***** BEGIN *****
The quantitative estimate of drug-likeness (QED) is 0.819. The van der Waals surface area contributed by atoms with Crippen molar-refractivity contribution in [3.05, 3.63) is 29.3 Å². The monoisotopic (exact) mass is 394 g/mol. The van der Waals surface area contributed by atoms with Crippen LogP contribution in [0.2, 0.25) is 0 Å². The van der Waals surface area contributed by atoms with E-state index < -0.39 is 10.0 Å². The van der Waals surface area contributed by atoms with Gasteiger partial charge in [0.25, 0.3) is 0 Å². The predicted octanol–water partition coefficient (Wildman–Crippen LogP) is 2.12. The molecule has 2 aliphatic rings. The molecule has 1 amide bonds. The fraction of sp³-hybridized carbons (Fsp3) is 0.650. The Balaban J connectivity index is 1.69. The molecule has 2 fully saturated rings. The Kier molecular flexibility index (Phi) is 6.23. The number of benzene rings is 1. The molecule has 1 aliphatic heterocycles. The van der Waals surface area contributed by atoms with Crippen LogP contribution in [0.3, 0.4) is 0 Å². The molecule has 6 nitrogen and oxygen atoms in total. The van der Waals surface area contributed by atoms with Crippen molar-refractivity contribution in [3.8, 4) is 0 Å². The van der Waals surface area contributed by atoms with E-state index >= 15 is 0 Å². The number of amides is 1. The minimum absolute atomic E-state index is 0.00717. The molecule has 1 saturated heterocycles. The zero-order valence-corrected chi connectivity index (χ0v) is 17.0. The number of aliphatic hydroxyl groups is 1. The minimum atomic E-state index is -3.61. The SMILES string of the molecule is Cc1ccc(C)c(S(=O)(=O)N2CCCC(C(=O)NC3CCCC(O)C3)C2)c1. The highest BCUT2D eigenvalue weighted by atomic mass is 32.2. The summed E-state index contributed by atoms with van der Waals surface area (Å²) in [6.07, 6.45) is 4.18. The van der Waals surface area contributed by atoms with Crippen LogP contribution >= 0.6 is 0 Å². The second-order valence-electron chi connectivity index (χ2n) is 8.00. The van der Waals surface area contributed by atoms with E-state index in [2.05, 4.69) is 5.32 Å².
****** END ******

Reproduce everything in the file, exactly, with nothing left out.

The quantitative estimate of drug-likeness (QED) is 0.819. The van der Waals surface area contributed by atoms with Crippen molar-refractivity contribution in [3.05, 3.63) is 29.3 Å². The monoisotopic (exact) mass is 394 g/mol. The van der Waals surface area contributed by atoms with Crippen LogP contribution in [0.2, 0.25) is 0 Å². The van der Waals surface area contributed by atoms with E-state index < -0.39 is 10.0 Å². The van der Waals surface area contributed by atoms with Gasteiger partial charge in [0.25, 0.3) is 0 Å². The predicted octanol–water partition coefficient (Wildman–Crippen LogP) is 2.12. The molecule has 2 aliphatic rings. The molecule has 1 amide bonds. The fraction of sp³-hybridized carbons (Fsp3) is 0.650. The Balaban J connectivity index is 1.69. The molecule has 2 fully saturated rings. The Kier molecular flexibility index (Phi) is 6.23. The number of benzene rings is 1. The molecule has 1 aliphatic heterocycles. The van der Waals surface area contributed by atoms with Crippen LogP contribution in [0.3, 0.4) is 0 Å². The molecule has 6 nitrogen and oxygen atoms in total. The van der Waals surface area contributed by atoms with Crippen molar-refractivity contribution in [3.8, 4) is 0 Å². The van der Waals surface area contributed by atoms with E-state index >= 15 is 0 Å². The number of amides is 1. The minimum absolute atomic E-state index is 0.00717. The molecule has 1 saturated heterocycles. The zero-order valence-corrected chi connectivity index (χ0v) is 17.0. The number of aliphatic hydroxyl groups is 1. The minimum atomic E-state index is -3.61. The SMILES string of the molecule is Cc1ccc(C)c(S(=O)(=O)N2CCCC(C(=O)NC3CCCC(O)C3)C2)c1. The highest BCUT2D eigenvalue weighted by atomic mass is 32.2. The summed E-state index contributed by atoms with van der Waals surface area (Å²) in [6.07, 6.45) is 4.18. The van der Waals surface area contributed by atoms with Crippen LogP contribution >= 0.6 is 0 Å². The second-order valence-electron chi connectivity index (χ2n) is 8.00. The van der Waals surface area contributed by atoms with E-state index in [2.05, 4.69) is 5.32 Å².